Canadian Consulting Engineer

Tunnelling projects hit snags in Niagara Falls, York Region and Vancouver

Three important tunnelling projects in Canada have hit snags recently, showing how difficult it is to predict condi...

June 2, 2008   Canadian Consulting Engineer

Three important tunnelling projects in Canada have hit snags recently, showing how difficult it is to predict conditions for these types of projects.
At Niagara Falls, Ontario Power Generation is digging a third tunnel to carry water from the Falls, under the town and to the Sir Adam Beck generating station in Queenston. The 10.4-km. tunnel is supposed to be completed by 2009, but it looks as though it will be delayed by at least a year because of unexpectedly harsh conditions.
Last summer Ontario Power Generation reported that they were encountering unstable rock and soils under the St. David’s Aquifer. By September 2007, crews had excavated 1,350-metres of tunnel, less than half of what was hoped. Then this March, OPG reported there were further delays. Strabag AG, the contractor, has a $600-million fixed-price contract to complete the work and wants to realign the tunnel.
Strabag is using “Big Becky,” the world’s largest tunnel boring machine (TBM) to dig the tunnel, which is 14.4 metres in diameter and constructed with a 600-mm thick unreinforced prestressed concrete lining. It is 140-metres deep, parallel to the existing twin tunnels built in 1955, but deeper. The intake is under the existing barrage dam, and will send an additional 500 cubic metres per second of water to power the Beck generating station. Hatch Mott MacDonald and Hatch Acres are owner’s representatives on the project. Designers are Morrison Hershfield and ILF of Germany.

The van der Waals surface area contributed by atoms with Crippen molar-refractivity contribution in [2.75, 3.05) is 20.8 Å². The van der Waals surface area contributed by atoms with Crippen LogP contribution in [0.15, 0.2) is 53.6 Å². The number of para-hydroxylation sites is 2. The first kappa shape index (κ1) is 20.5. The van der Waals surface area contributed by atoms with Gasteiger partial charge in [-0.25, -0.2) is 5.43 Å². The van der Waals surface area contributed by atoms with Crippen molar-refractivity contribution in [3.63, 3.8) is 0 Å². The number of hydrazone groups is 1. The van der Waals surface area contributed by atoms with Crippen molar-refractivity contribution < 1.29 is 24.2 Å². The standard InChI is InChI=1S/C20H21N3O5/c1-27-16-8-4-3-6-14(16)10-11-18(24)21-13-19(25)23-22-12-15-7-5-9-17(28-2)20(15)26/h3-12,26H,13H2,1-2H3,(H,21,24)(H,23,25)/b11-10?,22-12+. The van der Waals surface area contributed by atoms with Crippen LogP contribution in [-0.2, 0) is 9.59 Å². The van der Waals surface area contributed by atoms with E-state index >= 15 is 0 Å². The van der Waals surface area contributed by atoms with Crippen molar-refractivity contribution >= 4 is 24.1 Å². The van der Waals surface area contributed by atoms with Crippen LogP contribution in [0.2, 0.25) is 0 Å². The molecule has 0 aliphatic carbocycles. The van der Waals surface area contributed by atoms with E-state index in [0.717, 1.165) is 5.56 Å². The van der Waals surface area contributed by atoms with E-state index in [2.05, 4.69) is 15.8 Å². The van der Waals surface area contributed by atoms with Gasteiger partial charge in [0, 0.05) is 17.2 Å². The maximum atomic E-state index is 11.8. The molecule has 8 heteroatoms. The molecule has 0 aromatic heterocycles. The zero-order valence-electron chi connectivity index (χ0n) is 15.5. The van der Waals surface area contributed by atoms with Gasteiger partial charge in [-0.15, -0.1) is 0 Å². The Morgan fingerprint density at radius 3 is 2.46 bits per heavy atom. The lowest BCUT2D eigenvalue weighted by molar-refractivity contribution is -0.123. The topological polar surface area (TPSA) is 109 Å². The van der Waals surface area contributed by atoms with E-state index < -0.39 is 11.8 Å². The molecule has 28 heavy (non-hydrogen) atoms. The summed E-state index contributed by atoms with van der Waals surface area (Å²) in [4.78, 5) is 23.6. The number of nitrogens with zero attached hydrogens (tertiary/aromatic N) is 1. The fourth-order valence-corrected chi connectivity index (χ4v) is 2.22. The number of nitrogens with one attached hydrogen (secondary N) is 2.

Across the other side of the country in Vancouver, work on the Seymour-Capilano twin tunnels being dug by Bilfinger Berger below Grouse Mountain has been halted half way. The 7.4-kilometre tunnels are to carry water between the Capilano reservoir to a water treatment plant in Seymour, as part of a massive water supply project by the Greater Vancouver Regional District. Bilfinger Berger, which has a $100-million fixed price contract, halted the work in January after falling rock prompted safety concerns. A new safety plan was prepared by Metro Vancouver, but the contractor refused to recommence work.
In late May, Metro Vancouver terminated its contract with Bilfinger Berger and is said to be in discussions with the two contractors who were also in the original bidding. It’s estimated that the work will now cost twice as much to complete. Golder Associates and Hatch Mott MacDonald were the tunnel engineers, and the overall project Seymour-Capilano Filtration Project is being managed by Pacific Liaicon, a subsidiary of SNC-Lavalin.
Lastly, a tunnel boring machine digging part of the “Big Pipe” York-Durham Sewer System north of Toronto is stuck underground going nowhere. McNally and Aecon are the contractors for the 9-kilometre Langstaff trunk sewer, which they were excavating 22 metres below ground. According to reports, 1,800 cubic metres of mud poured into the tunnel, forcing workers to run to escape. They had to sprint almost two kilometres to the entry point, leaving the 10-metre tunnel boring machine and 50 metres of trailing equipment stranded underground at a point east of Dufferin Street, north of Highway 407. The tunnel was sealed, and an insurance probe is to determine what caused the failure. The problem is expected to delay the project by a year. Tomislav Hrkac, project manager for York Region, says they are now planning how to dig a shaft to recover the TBM and in the meantime a new TBM will start excavating from the opposite end from Bathurst Street.
The Langstaff sewer is part of a massive sewage system being constructed to carry waste from York Region to a treatment plant on Lake Ontario in Pickering.

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